In Venice, ancient city of mariners and merchants, we rented a second floor apartment facing Via Giuseppe Garibaldi. This wide avenue, once a waterway, now a canal of stone and cement, swirls with grandmothers pushing children too old to be in umbrella strollers (but in them anyway), schoolchildren, businesspeople. Here, the tolling bell of a neighborhood church awakens us each morning, calling parishioners to mass. We hear the creaks and groans of shutters pushed aside, the metallic grate of gates opened in front of tiny shops and markets and bars.
Men set up temporary market stalls, hawking cheeses, bread, fish—and enormous piles of fresh, rose-colored shrimp. One vendor teases/taunts us, tearing off the raw crustacean’s head and legs in a practiced move and offering it to us as a sample. To see if they’re fresh? Or merely as a dare? I smile and shake my head and point back to the vendor, taunting him in turn. He shrugs his burly fishnet-hauling shoulders and sucks it out of the shell—like a pimento out of an olive—raises an eyebrow and nods in exaggerated appreciation. I laugh and purchase a mound for dinner.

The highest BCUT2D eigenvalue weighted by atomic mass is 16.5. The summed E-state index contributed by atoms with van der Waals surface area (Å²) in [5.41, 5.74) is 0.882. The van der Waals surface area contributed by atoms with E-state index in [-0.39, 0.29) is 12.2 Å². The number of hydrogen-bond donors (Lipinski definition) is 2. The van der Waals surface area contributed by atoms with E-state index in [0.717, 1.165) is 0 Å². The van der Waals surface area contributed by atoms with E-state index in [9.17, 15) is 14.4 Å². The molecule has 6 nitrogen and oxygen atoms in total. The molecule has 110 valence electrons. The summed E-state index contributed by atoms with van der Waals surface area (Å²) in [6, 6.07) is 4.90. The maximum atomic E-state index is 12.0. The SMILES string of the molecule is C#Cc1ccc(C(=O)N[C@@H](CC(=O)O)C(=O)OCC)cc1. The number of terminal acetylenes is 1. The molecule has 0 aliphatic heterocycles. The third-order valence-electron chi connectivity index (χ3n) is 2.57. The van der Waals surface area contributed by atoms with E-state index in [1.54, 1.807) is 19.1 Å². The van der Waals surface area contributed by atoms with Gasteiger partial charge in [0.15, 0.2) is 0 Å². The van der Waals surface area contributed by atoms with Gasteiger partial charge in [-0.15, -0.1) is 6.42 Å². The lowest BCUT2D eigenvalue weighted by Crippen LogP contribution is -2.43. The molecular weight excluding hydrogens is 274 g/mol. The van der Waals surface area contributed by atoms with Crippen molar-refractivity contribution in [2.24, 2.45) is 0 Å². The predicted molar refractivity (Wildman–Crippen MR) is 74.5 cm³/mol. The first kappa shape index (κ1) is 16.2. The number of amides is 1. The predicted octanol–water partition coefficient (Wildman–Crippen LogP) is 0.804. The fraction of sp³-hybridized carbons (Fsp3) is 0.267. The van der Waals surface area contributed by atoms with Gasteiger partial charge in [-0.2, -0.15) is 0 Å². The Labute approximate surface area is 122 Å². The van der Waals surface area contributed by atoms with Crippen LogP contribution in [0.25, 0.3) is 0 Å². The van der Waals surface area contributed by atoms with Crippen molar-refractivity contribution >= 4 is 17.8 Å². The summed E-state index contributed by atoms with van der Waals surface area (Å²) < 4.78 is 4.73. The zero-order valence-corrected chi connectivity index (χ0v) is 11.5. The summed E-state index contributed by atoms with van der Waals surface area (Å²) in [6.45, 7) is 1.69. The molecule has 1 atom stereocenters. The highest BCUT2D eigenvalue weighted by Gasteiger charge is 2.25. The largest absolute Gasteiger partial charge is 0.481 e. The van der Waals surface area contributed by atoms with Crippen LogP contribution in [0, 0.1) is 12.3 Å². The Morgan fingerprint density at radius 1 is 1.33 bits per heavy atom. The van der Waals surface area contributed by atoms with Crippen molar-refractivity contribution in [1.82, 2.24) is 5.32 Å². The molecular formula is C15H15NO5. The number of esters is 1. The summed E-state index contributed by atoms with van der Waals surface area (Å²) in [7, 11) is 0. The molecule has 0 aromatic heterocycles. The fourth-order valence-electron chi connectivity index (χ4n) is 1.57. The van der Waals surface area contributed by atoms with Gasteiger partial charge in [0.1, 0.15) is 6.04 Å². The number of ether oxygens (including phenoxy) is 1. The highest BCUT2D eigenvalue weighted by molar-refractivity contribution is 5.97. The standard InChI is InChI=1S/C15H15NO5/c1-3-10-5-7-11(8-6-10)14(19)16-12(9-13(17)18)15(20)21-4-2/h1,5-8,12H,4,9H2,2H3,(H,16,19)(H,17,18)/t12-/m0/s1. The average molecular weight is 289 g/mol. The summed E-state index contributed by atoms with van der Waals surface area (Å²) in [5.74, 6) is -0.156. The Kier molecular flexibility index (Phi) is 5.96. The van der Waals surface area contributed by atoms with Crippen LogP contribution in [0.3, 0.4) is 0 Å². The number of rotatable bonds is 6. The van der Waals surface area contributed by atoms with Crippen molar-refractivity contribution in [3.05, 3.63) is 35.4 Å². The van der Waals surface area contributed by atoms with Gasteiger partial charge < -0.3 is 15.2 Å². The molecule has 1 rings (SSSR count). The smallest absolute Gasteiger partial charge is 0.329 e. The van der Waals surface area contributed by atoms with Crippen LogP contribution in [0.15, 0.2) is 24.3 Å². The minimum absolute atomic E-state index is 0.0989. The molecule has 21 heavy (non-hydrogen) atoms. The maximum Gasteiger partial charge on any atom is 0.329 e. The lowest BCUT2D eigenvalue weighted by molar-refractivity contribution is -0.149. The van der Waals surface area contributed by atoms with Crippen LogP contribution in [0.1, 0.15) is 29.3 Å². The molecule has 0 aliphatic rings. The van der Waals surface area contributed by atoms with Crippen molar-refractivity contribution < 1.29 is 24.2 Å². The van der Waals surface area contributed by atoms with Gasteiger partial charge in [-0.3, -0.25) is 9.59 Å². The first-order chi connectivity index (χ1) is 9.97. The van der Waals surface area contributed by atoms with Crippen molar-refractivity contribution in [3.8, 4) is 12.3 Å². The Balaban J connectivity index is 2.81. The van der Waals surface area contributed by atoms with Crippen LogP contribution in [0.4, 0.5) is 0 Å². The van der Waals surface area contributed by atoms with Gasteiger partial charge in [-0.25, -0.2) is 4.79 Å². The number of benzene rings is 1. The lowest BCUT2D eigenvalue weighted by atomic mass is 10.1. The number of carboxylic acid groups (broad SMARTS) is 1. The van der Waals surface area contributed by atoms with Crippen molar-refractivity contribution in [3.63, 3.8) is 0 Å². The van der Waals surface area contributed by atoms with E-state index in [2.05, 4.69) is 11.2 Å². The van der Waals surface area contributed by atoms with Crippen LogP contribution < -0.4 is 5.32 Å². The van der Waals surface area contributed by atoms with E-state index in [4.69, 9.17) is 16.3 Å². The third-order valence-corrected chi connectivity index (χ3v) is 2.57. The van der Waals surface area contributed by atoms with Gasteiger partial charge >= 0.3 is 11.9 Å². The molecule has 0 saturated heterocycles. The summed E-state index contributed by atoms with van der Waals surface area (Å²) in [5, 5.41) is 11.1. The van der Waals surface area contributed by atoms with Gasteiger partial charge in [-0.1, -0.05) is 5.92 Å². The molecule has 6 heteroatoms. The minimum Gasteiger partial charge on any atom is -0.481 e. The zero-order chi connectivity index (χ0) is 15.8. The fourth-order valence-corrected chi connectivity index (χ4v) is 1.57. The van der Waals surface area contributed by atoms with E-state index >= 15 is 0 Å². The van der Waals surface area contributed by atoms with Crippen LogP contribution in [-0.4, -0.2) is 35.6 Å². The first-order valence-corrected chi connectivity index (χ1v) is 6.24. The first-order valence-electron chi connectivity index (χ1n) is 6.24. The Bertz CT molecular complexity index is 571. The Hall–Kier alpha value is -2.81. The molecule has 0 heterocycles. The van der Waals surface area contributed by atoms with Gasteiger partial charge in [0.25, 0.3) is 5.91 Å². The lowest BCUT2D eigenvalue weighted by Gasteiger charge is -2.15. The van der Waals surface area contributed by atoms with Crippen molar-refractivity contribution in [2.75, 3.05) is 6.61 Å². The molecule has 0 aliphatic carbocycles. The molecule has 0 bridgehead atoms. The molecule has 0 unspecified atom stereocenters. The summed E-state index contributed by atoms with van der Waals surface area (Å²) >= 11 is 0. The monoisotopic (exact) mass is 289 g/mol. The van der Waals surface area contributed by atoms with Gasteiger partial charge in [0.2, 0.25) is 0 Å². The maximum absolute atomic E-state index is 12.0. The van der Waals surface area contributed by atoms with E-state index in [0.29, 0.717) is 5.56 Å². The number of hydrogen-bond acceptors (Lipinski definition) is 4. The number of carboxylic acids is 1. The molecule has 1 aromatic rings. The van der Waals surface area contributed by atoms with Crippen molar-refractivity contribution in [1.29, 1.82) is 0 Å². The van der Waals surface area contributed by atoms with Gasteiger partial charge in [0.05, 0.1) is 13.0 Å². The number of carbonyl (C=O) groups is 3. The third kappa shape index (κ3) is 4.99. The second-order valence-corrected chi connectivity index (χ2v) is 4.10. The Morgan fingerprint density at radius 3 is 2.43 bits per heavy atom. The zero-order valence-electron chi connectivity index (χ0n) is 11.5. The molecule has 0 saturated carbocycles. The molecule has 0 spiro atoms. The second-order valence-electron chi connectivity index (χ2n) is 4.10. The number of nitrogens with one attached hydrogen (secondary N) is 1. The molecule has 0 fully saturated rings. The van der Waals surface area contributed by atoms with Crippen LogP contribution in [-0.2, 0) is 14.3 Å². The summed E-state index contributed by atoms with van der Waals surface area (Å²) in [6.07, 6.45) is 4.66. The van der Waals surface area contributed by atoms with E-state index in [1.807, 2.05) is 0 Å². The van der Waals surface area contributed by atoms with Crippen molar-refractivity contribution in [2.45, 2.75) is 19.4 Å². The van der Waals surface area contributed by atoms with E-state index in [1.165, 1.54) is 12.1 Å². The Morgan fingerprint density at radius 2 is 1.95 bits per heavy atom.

We move on to the small grocer, pointing to cuts of meat and gesturing with our hands to show the butcher how much we want. He chuckles at our clumsy efforts, and we all wish we knew more Italian, but we muddle through. We return home to deposit our culinary treasures—crusty bread, garlic, olive oil, fresh, bulbous mozzarella, fat bell peppers, wine—all we need to make a wonderful local meal in our tiny kitchen. We take the afternoon to tour in relaxed fashion, off the beaten path, stumbling into tiny churches that smell of beeswax and feature soot smeared oil paintings, winding through alleys and over countless bridges. As the shadows grow deep, we return to the apartment and swing open the shutters, watching as the locals gather.
Across from us, five small, round tables are set up each eve in front of a small bar. Old women in stockings that cut into fat calves—far below the hems of their skirts—deliver tiny glasses of grappa to their silent, grumpy looking counterparts. All sit, facing out to the street, watching the next generation return home from work, teens rollerblade by, a team of young men in bright blue soccer uniforms pass a ball back and forth. Four men gather in a tight circle, gesticulating in the unique way of Italians, alternately laughing and shouting. A trio of women hover over a young mother, cooing and smiling at her infant. Another frowns at a couple of young lovers walking by. They shrug off her disapproval and move on.
It’s clear that there isn’t a stranger among them and that if we joined in, we’d disrupt their evening gathering. So we find contentment in simply being near enough to feel the ebb and flow along this stone canal, lifting our glasses and silently toasting our temporary neighbors. Salute. Cin-cin.